“The one thing that is extremely unlikely is a change to the district lines for this November’s elections,” said Justin Levitt, a professor at Loyola Law School in Los Angeles who runs the website All About Redistricting.
The court could order a special election just for the congressional districts, but absentee ballots must be in the mail today and any attempt to rearrange dates for congressional elections alone “would really make things a bit of a mess,” he said.
Jon Mills, a former House speaker and constitutional lawyer who represented the League of Women Voters in defending the constitutionality of the amendments, said the new districts could be drawn before the election if the Legislature agrees they are in violation and decides to redraft them.
“They could do that pretty quickly,” he said. But, he agreed: “It’s difficult to imagine this being done before the election.”
In 1992, a federal court rejected the state’s redistricting map and drew its own in time for the elections. The U.S. Supreme Court overturned that map, and called for candidates to requalify under the Legislature’s original plan. Florida is not alone. Texas had its primary delayed in 2012 and is operating on interim congressional maps.
After November, there is also little precedent suggesting courts would call for another election when new maps are drawn.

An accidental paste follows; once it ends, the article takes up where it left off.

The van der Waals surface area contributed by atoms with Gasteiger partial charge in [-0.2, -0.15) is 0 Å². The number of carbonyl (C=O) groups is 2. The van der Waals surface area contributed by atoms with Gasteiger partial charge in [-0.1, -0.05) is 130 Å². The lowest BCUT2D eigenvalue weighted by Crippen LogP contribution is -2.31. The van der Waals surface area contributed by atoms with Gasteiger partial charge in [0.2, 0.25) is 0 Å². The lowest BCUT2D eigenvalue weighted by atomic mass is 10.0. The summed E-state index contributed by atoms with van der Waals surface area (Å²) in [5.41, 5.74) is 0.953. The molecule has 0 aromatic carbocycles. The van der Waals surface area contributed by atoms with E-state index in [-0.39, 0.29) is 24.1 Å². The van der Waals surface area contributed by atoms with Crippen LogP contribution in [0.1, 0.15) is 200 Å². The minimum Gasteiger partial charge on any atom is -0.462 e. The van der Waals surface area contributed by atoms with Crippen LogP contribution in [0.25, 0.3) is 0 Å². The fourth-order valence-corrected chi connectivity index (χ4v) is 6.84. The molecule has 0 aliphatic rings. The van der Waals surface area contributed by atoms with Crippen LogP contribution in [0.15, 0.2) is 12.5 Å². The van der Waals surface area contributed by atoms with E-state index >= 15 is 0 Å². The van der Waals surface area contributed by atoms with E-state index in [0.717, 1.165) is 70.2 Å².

“The folks elected in 2014 are probably elected for the current map and hold their seats for the next two years,” Levitt said.
The uncertainty doesn’t please Brown, who teamed up with Republicans in the early 1990s to carve out a heavily African-American district.
“The decision by Judge Lewis is seriously flawed,” she said in a statement. “It completely fails to take into consideration the rights of minority voters or to recognize federal law, specifically the 1964 Voting Rights Act, which protects minority voting rights and clearly supersedes the state’s Fair Districts standards.”
Brown, seeking a 14th term in Congress, faces two Republican opponents in the heavily Democratic district. She said that overturning her current district “ignores the essential redistricting principle of maintaining communities of interest or minority-access districts.
“Certainly, minority communities do not live in compact, cookie-cutterlike neighborhoods, and excessive adherence to district ‘compactness,’ while ignoring the maintenance of minority access districts, fragments minority communities across the state,” she said.
King said the goal of the plaintiffs is not to diminish the ability of Brown’s district to elect a minority candidate. He said a new district can be drawn “with far less numbers of minorities of voting age than what the Legislature crammed in there.”
In 2012, Webster faced one of the most challenging re-election bids of his career when former Orlando police Chief Val Demings, a Democrat, ran against him. This year, he faces three Democrats and a write-in candidate in the district the judge ruled was designed to favor him.
Webster refused to comment.
“We’re just going to see what happens,” said Susan